As a watchstander, my duty is to monitor the acquisition of the geophysical data collected during the cruise. This entails watching computer screens as the data comes in: black lines are seismic data, yellow wiggles represent magnetics measurements, rainbow-colored lines are multibeam bathymetry, and the thick black outline of the seafloor comes from CHIRP. However, this first look is raw data output directly from the instruments, which can include noise and various errors. While on board, scientists and watchstanders take a first shot at processing some of this data to remove those errors and make it easier to visualize and interpret.
CHIRP gives us a shallow cross section of the seafloor directly below the boat. It is a great way to see in real-time the profile of the seafloor. CHIRP does not need on-board processing, but it does need constant monitoring. We only save the data that is on the screen during watch, which means we need to constantly supervise it to keep the seafloor on the screen. This is not usually a problem, except when we cross over a seamount. In that case, the outline of the seafloor quickly turns upward, and if we’re not careful it can go off the monitor causing a loss of data.
Multi-channel seismic data also creates a profile of the seafloor, but it images deeper than CHIRP. Sam Zhang processes the >500 kilometers of seismic data gathered during the duration of our cruise. For the past few nights, Sam has been teaching me how to take the raw seismic data and produce a cross sectional profile of the area surveyed using ProMAX. Part of this process is filtering out noise. Increased ship speed and bad weather cause the seismic streamer and air guns to bounce in the water, which adds noise that is picked up by the hydrophones, diminishing the actual signal. The channels near the birds (floats) are always a bit noisy since the birds constantly move to keep the streamer at a constant depth. In choppy waves, the buoy at the end of the streamer can also slap the water, causing noise in the last few channels. Hydrophones may get filled with water (e.g., if the streamer is bitten by a shark) and short out causing the loss of a channel. Once Sam has removed the noisy channels and filtered the data, he can begin the involved process of turning it into an image that can be interpreted.
Maurice Tivey and Masako Tominaga process the raw magnetic data. They filter the wiggles of data so that they are understandable and show the magnetic anomalies clearly. For example, in the case of TowCam, they need to correct for the heading, depth, and location of the sled as well as its pitch and roll. Because it is being dragged through the water on the end of a cable, TowCam acts like a fishing lure, wobbling and changing depth with ship speed and ocean currents as we move down the line. They also need to consider the bathymetry, because seafloor topography can cause spikes in the data. Maurice and Masako also have to remove the effect of the current global magnetic field of the Earth to make the magnetic anomalies visible. These steps are only a small portion of what goes into processing the magnetic data, and they have to take similar steps to process the surface-towed Maggie and the three magnetometers on Sentry.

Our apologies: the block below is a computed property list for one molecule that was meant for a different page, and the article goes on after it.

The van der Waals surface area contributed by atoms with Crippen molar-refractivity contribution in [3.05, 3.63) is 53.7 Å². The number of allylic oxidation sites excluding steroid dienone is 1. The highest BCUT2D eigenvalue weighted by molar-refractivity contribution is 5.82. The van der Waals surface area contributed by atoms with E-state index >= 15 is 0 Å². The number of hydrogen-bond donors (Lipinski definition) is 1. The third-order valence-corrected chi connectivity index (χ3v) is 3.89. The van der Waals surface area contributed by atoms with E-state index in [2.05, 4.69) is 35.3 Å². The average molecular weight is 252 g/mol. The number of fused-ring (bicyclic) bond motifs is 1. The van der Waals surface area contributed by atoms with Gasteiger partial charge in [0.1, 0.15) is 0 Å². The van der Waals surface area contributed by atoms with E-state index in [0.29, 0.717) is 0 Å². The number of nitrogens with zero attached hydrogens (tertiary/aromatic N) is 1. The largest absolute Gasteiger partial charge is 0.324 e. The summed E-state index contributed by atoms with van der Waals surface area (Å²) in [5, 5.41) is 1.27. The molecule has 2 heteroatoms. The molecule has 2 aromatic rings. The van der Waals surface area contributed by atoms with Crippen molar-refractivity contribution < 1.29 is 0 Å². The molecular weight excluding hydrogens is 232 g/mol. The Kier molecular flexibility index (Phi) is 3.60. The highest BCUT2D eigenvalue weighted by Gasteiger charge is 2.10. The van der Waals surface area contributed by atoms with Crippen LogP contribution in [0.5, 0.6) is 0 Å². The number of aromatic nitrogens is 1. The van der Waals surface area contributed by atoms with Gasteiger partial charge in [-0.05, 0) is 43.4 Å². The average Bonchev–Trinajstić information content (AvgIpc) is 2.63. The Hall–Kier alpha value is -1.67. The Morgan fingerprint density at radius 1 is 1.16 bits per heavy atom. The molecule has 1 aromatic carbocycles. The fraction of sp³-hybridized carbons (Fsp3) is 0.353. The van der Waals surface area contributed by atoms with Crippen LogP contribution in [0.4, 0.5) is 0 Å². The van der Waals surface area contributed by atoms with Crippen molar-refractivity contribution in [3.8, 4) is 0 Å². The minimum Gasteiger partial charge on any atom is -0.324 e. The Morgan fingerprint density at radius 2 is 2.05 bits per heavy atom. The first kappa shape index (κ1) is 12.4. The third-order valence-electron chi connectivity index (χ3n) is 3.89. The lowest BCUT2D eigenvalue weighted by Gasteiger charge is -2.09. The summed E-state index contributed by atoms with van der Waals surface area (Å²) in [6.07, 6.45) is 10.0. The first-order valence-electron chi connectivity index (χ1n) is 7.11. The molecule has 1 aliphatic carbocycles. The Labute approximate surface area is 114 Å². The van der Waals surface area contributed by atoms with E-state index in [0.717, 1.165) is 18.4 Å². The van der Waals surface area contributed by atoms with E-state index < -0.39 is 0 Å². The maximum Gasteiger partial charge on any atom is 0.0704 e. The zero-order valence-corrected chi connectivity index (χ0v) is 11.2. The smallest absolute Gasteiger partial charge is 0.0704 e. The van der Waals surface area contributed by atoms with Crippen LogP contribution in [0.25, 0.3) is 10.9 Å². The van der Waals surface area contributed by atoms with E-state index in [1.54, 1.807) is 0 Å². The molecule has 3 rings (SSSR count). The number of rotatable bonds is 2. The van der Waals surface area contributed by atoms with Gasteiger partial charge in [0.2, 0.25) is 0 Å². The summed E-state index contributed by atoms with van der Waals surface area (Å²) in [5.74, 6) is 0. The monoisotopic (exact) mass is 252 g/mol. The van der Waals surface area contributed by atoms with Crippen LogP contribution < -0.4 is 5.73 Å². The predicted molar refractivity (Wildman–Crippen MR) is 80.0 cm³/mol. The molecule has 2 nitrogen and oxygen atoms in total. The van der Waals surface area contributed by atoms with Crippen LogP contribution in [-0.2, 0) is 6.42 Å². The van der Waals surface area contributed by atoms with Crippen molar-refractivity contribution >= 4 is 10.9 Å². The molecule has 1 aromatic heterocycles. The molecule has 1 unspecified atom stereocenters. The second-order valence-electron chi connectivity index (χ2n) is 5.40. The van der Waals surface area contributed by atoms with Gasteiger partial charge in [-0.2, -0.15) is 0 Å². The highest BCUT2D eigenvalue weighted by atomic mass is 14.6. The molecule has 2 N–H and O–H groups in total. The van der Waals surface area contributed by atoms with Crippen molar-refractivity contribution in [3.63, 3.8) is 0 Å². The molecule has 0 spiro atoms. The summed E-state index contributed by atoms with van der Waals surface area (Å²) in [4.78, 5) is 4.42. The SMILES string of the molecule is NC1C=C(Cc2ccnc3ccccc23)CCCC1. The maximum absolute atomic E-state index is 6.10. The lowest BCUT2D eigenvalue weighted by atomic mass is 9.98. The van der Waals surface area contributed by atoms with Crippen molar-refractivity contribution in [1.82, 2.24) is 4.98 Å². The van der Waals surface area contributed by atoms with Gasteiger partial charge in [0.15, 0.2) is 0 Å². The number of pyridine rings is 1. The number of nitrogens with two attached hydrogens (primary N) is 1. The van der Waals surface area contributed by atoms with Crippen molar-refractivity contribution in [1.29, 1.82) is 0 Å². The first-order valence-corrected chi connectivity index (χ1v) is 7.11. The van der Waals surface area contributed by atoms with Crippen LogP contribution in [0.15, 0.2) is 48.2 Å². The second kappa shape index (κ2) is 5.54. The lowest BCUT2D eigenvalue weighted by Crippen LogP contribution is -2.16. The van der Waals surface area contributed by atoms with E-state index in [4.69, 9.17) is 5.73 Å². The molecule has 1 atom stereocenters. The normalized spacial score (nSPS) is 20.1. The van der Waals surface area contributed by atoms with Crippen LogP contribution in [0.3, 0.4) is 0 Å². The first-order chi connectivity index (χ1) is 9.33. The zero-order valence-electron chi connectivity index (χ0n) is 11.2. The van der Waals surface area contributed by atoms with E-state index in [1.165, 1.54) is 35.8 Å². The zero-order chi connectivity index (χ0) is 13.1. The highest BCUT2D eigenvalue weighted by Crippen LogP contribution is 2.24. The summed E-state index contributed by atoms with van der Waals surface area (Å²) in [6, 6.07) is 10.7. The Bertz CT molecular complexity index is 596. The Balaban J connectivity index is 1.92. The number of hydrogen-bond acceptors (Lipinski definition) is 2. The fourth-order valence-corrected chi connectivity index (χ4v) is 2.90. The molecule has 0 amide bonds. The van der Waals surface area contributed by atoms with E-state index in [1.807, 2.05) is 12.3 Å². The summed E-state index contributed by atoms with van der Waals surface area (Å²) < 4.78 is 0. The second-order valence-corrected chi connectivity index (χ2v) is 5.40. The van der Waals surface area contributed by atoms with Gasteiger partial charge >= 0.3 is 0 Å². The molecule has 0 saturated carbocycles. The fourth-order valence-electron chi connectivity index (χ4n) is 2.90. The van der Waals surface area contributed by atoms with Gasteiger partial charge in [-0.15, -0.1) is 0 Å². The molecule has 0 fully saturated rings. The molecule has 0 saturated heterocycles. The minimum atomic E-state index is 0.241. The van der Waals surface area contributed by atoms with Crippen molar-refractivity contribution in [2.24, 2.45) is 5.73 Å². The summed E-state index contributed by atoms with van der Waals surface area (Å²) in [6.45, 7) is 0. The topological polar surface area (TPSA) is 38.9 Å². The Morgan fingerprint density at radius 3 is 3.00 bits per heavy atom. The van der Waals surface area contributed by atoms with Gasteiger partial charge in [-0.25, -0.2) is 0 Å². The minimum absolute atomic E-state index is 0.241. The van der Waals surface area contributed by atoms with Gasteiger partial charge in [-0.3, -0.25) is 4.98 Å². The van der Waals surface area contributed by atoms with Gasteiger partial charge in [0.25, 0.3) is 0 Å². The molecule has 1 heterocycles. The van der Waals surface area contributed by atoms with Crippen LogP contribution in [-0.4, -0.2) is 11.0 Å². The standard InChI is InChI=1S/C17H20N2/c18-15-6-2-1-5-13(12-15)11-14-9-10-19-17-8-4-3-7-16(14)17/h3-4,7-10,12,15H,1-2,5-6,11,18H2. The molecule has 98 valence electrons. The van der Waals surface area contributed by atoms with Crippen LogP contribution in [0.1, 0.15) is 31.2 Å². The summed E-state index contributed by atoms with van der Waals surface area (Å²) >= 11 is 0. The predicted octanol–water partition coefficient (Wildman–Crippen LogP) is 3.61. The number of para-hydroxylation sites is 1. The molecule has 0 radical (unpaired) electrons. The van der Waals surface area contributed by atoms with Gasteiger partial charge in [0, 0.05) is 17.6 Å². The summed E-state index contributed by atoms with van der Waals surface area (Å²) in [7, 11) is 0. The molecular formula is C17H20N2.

Multibeam bathymetry gives us an image of the surface of the seafloor, but it requires a lot of manual editing. It is the only data set that we watchstanders process independently from the other science team members. Bad points in the multibeam data have many sources. The first and biggest source is due to the movement of the ship, which is a combination of the ship’s speed and the outside weather conditions. When waves are high, or if we are moving faster, the boat has a tendency to pitch, roll, and yaw, which can create gaps and spikes in the data. Another source of error comes from assuming that the seafloor is relatively flat. Sometimes a ping may bounce off seamounts that are just to the side of the multibeam footprint and return before pings traveling to the seafloor beneath the boat. Pings can even bounce off objects or animals in the water below the boat (e.g. schools of fish or whales).
Obviously bad points in the multibeam data, which show up as spikes above or below the average depth, are removed manually by watchstanders using a program called MB-System. This is a command-line based program with a graphical editing screen. You can think of it as an old Atari game where all you see are horizontal lines of dots. Now imagine that the object of the game is to rid the lines of any imperfections so that they are continuous and straight. If you can picture that, then you understand how we edit multibeam data. In reality, the dots represent individual pings returned to the multibeam’s receiver, and each line is an ~6-kilometer swath of the seafloor. A file is created every half hour that contains about 200 swaths, and our job is to edit each file after its production. Once the files are edited, we grid the data and import the gird files into another program called Fledermaus. This program creates a three-dimensional map of the seafloor that we’ve covered on the cruise.
On the ship I witness collection, processing, and the interpretation of marine geophysical data. In some cases, it is relatively easy to process, whereas in others, data processing is complicated and time consuming. After we return, scientists may further process or even reprocess the data depending on the questions they are trying to answer. By learning and partaking in the processing of the data, I have gained a greater respect for the simple dots, lines, and wiggles that I monitor during my watch. ♦